I don’t really remember much of the first 10K, only that I realized I was struggling. At first, I thought it was just being stiff, then I thought the lack of sleep was catching up to me, and finally I realized that this kind of fatigue was from being sick. I’d had a cold (well, in hindsight…at the time, I kept trying to convince myself I wasn’t really sick) since Monday and, while I had gotten better, I wasn’t WELL.
By mile 5 (total time of 55:28), I took a short break for some Cliff Shots (I was carrying a disposable bottle with Gatorade in it so I wouldn’t have to stop the first few miles, but I wound up carrying it until mile 24). My 10K split was 1:07.19, and through miles 7 and 8, I spent some time trying to sort out whether or not I should continue at all. My miles went to 12:09, 12:26, and then 12:49 — there was some walking and talking to myself, and when I hit mile 9 for a total of 1:44, I said, “Quit your belly aching and go for the finish. Have fun, look around, enjoy the time, and quit doing these stupid splits.”
I shifted to my Sport Beans and finally thought to take some electrolytes (THANK YOU to the anonymous volunteer who happened to call out, “Salt?” as I went by) and actually, miraculously began to feel slightly better. I was still a bit iffy when we came to the short Pulaski Bridge after mile 13 but began to take heart in the fact that I was moving up the bridge at a faster pace than a lot of other people.
I knew from looking at the profile that the Queensboro Bridge around mile 15 was second highest “hill” of the course (that first mile was the biggest) and had been warned that it could be a bit of a downer. It was anything BUT — I got a huge boost. There was no hill; it was a gentle incline! I passed sooooooo many people who were walking. Now, granted, I was moving very slowly as there was just no get-up-and-go in me; I was in bad-long-run-survival pace. But coming off the Queensboro Bridge was amazing!! There was downhill, and then a huge TV screen plus lots and lots and LOTS of people, all screaming and yelling.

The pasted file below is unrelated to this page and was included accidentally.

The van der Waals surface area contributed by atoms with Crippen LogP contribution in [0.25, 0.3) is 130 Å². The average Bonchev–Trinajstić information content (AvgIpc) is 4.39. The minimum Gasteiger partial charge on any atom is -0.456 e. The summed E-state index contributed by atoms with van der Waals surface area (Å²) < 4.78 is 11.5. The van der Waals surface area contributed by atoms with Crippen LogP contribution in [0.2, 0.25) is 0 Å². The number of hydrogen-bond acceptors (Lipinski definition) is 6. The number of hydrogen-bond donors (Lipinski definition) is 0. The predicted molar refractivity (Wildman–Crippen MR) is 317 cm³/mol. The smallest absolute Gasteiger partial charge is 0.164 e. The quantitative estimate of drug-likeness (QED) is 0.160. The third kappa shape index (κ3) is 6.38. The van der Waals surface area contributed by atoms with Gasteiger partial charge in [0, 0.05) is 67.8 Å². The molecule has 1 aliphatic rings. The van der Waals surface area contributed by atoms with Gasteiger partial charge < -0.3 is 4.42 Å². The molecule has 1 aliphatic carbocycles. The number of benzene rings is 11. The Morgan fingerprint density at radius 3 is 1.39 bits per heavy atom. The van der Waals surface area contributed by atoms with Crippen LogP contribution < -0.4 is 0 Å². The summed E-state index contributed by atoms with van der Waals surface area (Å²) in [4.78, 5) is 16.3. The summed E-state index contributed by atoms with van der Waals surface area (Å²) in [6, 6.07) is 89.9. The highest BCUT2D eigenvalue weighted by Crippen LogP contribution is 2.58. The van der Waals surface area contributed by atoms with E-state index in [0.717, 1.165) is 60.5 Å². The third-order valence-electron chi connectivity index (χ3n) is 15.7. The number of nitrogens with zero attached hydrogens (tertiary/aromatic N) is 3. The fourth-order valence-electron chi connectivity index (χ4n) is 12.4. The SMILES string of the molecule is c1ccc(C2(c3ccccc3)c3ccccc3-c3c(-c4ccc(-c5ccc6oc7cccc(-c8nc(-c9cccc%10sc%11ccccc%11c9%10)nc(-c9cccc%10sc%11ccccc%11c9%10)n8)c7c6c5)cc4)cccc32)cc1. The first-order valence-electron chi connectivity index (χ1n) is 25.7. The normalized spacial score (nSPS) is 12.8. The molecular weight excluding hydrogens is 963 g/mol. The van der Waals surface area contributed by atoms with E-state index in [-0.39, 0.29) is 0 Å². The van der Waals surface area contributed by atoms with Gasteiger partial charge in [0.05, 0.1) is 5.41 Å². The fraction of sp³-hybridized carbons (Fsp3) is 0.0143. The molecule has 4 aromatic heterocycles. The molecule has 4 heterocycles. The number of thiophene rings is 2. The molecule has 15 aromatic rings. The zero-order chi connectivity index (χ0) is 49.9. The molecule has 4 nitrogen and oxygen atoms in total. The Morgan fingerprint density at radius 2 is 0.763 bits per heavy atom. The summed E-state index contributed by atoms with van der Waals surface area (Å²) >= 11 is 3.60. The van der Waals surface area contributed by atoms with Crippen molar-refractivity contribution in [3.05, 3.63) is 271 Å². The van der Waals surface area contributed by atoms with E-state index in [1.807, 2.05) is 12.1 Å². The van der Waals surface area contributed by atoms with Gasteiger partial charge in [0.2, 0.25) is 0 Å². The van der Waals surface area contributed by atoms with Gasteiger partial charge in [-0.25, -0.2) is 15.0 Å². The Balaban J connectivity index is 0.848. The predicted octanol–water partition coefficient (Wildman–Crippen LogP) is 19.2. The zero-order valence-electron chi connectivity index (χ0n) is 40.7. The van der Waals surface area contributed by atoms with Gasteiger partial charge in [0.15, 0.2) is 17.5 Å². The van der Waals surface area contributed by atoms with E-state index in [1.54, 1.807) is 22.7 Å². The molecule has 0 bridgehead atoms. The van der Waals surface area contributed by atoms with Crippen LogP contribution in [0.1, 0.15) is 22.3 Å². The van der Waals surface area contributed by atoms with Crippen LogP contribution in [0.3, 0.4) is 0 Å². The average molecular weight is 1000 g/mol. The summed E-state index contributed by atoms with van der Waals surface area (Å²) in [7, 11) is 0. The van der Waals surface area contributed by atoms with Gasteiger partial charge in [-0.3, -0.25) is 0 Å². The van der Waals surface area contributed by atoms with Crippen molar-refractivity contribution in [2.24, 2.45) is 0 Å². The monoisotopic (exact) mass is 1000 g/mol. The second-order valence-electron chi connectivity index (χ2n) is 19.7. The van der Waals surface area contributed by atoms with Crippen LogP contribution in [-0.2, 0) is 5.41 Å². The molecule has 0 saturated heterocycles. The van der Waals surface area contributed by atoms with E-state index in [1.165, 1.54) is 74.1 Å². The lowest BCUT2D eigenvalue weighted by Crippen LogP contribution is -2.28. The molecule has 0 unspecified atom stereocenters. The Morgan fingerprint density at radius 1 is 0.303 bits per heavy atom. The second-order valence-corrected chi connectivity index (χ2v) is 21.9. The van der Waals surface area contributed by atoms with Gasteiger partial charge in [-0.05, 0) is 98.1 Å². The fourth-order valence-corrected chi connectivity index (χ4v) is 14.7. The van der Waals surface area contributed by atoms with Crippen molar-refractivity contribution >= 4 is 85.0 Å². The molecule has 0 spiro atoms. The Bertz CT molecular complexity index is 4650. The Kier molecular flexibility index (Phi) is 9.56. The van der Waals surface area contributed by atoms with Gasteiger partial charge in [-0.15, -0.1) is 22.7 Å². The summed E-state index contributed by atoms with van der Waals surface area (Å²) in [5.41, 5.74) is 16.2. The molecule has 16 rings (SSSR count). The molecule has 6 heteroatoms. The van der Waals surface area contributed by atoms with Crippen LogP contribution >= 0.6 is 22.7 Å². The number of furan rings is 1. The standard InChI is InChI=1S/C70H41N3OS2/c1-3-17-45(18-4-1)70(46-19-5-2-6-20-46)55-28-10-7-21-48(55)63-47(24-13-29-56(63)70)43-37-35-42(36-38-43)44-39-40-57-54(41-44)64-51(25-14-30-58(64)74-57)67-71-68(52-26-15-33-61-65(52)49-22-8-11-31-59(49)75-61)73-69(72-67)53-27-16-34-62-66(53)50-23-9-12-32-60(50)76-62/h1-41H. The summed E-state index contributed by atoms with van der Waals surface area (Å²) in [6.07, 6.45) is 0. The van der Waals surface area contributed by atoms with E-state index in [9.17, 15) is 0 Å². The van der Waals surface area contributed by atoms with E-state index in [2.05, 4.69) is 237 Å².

Miles 15–19 were without doubt the best part of the race for me; I actually realized that I had come out of the long “valley” I’d been in for a little bit of a “peak.” It’s interesting: I have absolutely no memory of the Willis Avenue Bridge and coming into the Bronx, yet obviously I got there. I remember the sign for the Madison Avenue Bridge and thinking, “Already?” not really understanding that I had a lot to see and do yet.
Harlem was a blast, with some awesome music…from rap to gospel…I tell you, Austin cannot hold a candle to the live music I heard at NYC marathon! At this point, I became aware of the avenue signs…somewhere in the 130s. I knew that the finish was close to 59th. Yeah, I could even do that math, though there was other math that seemed to elude me. Like when I knew I had 10K to go; I thought to myself, “Leah, if you can do the last 10K in an hour, you can still be in at 5 hours and that won’t be too bad.” Girlfriend, you hadn’t done anything REMOTELY resembling a 10-minute mile…and you’re going to bust out 6 right now? Well, the thought motivated me and I did try to run faster and harder, and I think I did.
Coming into Central Park somewhere in mile 23 was surprisingly downhill (I actually thought a lot of this race was downhill) but the crowd was gone and I really needed them. The park was a bit lonely, and I got down a bit. At this point, I just tried to pick people to pass, motivating people, such as the people in the red, white and blue wigs and the girl who’d been leap froggin me for the last three miles. As we came back out of the park onto the street and around Columbus Circle, I was truly thrilled to be where I’d seen the elites just two years earlier. It motivated me immensely to think about my form and pick my feet up and hustle. I did not think the uphill into the finish was bad at all.
NYC Marathon: The Aftermath
I was sooooo disappointed in my time; my only time goal had been to finish in under 5:00. This marathon was to be my new “base line” to work on reaching a new road PR. I had realistically put my finish at 4:40, and here I was an hour later. I immediately started coughing at the fnish and couldn’t stop; the long trek around the park to get my bag was miserable. It was an even longer walk back to the hotel, and to add insult to injury it was getting dark. HELLO! I’d started in the dark and was now finishing in the dark. What a day.
When I got to the hotel room, it turns out that Karen had not had her best day, either. We both laughed and high-fived our mutual PWs. After a shower, we headed off to a wonderful little Italian restaurant for beers and pizza, the perfect ending.
I am at peace with the day; I did all that I could’ve done given the circumstances and I DID finish, which was not at all a given. I have no regrets and am happy for the experience.
There is always another marathon!